How Ratings Agencies Inflate Credit Ratings to Get Deals & Fees
How Ratings Agencies Inflate Credit Ratings to Get Deals & Fees by Wolf Richter for Wolf Street
This time, a new thingy, “Commercial-Real-Estate CLOs.” But investors don’t care because there will never be another default and they’re too busy chasing yield.
There is a fairly new and popular creature in the hopping party-town of securitizations: “commercial-real-estate Collateralized Loan Obligations.” These CLOs are bonds backed by risky commercial real-estate “transitional loans,” such as loans to fix up malls, dilapidated apartment buildings, and the like, with the hope that the property will then produce higher rental income. The loan is based on this hoped-for higher cash-flow. But that calculus might be wrong. And lenders want to off-load this risk. So they package the loans into commercial-real-estate CLOs.
Commercial-real-estate CLOs are a cross-breed between a regular Commercial Mortgage-Backed Security (CMBS), which is backed by mortgages on office towers, shopping malls, apartment buildings, student housing, and the like; and a CLO, which is backed by junk-rated corporate loans. So these commercial-real-estate CLOs are the riskier sisters of CMBS.
Banks that extend these types of risky commercial-real-estate transitional loans try to offload that risk to investors by securitizing these loans into highly-rated bonds that investment banks then sell to investors, mostly institutional investors such as pension funds.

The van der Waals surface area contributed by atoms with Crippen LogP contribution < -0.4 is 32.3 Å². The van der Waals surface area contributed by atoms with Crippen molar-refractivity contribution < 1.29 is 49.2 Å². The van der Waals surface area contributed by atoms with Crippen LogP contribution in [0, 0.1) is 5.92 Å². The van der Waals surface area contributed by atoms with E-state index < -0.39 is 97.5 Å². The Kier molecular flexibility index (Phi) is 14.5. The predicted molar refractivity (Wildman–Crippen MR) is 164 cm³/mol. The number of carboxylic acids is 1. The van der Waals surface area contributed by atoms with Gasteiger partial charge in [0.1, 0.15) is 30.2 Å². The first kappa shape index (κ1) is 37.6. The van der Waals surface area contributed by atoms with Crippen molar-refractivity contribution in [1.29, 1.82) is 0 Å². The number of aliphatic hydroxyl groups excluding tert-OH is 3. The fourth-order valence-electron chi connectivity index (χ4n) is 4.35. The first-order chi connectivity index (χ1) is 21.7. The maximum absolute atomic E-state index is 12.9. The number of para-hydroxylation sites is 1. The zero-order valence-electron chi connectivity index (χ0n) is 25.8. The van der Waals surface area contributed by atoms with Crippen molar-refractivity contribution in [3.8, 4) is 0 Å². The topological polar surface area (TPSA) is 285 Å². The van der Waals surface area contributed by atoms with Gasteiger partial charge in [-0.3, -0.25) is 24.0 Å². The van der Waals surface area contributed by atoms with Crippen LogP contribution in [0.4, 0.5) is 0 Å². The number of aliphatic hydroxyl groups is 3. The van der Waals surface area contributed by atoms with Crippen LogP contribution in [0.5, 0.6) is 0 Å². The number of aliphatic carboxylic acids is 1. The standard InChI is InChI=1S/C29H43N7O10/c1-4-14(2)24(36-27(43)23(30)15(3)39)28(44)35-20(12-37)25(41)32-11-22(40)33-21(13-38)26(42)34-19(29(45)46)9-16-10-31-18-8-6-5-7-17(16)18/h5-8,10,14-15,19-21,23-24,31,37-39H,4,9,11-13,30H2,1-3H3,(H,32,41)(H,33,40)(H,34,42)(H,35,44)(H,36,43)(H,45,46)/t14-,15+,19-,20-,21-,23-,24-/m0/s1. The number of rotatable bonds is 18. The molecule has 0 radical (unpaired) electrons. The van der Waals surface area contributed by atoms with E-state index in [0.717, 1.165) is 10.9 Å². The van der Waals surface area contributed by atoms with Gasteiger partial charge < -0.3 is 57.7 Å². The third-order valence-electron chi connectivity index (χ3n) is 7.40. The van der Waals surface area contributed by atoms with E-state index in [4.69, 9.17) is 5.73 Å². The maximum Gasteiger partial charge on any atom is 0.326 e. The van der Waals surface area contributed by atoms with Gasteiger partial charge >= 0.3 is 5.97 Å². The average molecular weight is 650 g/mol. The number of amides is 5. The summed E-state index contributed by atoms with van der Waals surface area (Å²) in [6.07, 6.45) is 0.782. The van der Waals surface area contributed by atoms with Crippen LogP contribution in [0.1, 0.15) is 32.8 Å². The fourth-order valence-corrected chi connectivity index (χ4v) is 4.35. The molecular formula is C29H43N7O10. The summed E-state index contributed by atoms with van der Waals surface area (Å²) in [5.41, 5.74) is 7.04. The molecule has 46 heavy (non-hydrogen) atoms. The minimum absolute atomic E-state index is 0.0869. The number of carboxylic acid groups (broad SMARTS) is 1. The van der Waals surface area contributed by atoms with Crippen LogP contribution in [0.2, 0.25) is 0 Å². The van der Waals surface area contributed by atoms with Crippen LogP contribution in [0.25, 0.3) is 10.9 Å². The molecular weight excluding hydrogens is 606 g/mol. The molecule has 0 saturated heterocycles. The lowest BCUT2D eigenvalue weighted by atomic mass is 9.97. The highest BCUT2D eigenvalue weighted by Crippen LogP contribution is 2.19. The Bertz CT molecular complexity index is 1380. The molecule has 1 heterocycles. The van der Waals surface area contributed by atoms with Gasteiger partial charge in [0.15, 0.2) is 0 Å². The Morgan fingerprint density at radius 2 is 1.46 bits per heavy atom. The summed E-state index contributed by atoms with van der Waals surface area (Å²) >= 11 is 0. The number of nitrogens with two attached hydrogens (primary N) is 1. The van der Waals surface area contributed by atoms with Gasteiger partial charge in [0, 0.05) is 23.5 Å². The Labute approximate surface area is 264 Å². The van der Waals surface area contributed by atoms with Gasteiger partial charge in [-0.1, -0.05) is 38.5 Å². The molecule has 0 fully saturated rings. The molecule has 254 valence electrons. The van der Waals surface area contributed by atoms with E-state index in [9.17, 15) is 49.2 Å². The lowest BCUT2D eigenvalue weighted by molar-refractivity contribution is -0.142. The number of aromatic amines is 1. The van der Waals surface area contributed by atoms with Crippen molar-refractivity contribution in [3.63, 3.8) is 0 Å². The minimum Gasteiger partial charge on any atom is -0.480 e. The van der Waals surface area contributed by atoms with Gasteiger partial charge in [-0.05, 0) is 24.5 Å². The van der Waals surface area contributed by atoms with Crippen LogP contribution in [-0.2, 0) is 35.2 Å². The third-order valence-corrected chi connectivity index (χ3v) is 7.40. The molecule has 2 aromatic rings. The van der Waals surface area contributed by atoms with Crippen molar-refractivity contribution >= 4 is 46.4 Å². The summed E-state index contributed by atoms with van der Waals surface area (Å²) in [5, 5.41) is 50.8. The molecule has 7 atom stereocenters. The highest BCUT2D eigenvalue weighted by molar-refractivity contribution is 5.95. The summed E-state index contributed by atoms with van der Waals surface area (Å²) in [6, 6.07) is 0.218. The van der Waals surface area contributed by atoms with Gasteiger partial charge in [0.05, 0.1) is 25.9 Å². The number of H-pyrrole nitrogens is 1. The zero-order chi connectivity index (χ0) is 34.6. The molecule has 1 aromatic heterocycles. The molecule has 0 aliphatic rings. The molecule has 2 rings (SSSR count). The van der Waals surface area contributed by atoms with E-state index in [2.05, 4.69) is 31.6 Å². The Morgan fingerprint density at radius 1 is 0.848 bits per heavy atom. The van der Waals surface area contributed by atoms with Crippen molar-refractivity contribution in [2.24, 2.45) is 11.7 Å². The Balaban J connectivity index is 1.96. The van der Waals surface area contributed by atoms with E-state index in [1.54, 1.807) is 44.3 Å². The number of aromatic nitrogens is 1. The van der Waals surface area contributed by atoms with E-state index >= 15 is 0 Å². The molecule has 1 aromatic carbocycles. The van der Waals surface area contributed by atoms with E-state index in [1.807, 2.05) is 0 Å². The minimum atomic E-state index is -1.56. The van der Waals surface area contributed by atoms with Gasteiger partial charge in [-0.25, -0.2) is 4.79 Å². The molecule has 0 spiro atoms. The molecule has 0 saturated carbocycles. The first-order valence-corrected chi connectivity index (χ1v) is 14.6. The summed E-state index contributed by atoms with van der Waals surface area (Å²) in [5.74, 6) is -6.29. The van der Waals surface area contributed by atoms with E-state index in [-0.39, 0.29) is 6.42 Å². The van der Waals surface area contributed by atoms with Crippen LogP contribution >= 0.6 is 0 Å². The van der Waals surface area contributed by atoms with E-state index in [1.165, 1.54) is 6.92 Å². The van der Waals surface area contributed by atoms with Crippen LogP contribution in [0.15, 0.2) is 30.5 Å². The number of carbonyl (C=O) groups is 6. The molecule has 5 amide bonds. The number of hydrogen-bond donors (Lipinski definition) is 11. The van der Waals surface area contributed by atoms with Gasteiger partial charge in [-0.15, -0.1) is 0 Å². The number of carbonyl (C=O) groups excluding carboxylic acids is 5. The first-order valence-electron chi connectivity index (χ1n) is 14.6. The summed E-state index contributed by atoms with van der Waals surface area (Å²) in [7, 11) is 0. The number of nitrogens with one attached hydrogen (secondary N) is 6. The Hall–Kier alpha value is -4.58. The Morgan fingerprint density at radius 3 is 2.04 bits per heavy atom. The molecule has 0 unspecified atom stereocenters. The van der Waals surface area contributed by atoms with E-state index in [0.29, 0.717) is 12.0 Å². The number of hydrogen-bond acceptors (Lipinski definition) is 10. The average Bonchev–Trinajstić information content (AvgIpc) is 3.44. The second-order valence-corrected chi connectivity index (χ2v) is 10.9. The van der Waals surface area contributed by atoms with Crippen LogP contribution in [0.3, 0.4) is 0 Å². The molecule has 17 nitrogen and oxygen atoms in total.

Structured securities, including commercial-real-estate CLOs, have slices that take the first lost – the “credit enhancements” – and that carry the lowest credit rating. Investors in the higher-rated slices are protected by investors in the lower-rated slices that take the first loss. So the top slices can be rated triple-A, even if the debt that backs the security is very risky. The bigger the slices that take the first losses, the more protection investors have at the upper end. So far, so good.
Ratings agencies have responded to the competitive pressures by changing their criteria in rating commercial-real-estate CLOs in order to beat other ratings agencies and get the business.